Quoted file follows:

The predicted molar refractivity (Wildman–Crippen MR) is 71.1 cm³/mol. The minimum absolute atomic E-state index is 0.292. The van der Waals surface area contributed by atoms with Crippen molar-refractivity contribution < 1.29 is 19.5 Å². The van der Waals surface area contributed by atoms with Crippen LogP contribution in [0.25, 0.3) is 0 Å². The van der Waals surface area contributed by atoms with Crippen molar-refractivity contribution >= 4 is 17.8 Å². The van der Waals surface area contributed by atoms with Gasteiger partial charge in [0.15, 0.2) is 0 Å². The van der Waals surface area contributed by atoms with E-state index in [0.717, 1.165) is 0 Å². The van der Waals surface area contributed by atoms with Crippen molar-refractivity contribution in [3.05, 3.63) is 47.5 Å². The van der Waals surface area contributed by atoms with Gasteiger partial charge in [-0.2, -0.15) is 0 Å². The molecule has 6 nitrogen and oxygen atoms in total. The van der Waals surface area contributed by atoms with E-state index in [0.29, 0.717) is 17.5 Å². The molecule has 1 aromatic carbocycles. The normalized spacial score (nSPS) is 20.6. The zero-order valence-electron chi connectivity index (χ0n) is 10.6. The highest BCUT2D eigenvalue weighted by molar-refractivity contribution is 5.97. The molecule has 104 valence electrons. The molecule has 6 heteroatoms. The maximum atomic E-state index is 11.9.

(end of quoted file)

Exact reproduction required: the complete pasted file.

The predicted molar refractivity (Wildman–Crippen MR) is 71.1 cm³/mol. The minimum absolute atomic E-state index is 0.292. The van der Waals surface area contributed by atoms with Crippen molar-refractivity contribution < 1.29 is 19.5 Å². The van der Waals surface area contributed by atoms with Crippen LogP contribution in [0.25, 0.3) is 0 Å². The van der Waals surface area contributed by atoms with Crippen molar-refractivity contribution >= 4 is 17.8 Å². The van der Waals surface area contributed by atoms with Gasteiger partial charge in [0.15, 0.2) is 0 Å². The van der Waals surface area contributed by atoms with E-state index in [0.717, 1.165) is 0 Å². The van der Waals surface area contributed by atoms with Crippen molar-refractivity contribution in [3.05, 3.63) is 47.5 Å². The van der Waals surface area contributed by atoms with Gasteiger partial charge in [-0.2, -0.15) is 0 Å². The molecule has 6 nitrogen and oxygen atoms in total. The van der Waals surface area contributed by atoms with E-state index in [0.29, 0.717) is 17.5 Å². The molecule has 1 aromatic carbocycles. The normalized spacial score (nSPS) is 20.6. The zero-order valence-electron chi connectivity index (χ0n) is 10.6. The highest BCUT2D eigenvalue weighted by molar-refractivity contribution is 5.97. The molecule has 104 valence electrons. The molecule has 6 heteroatoms. The maximum atomic E-state index is 11.9.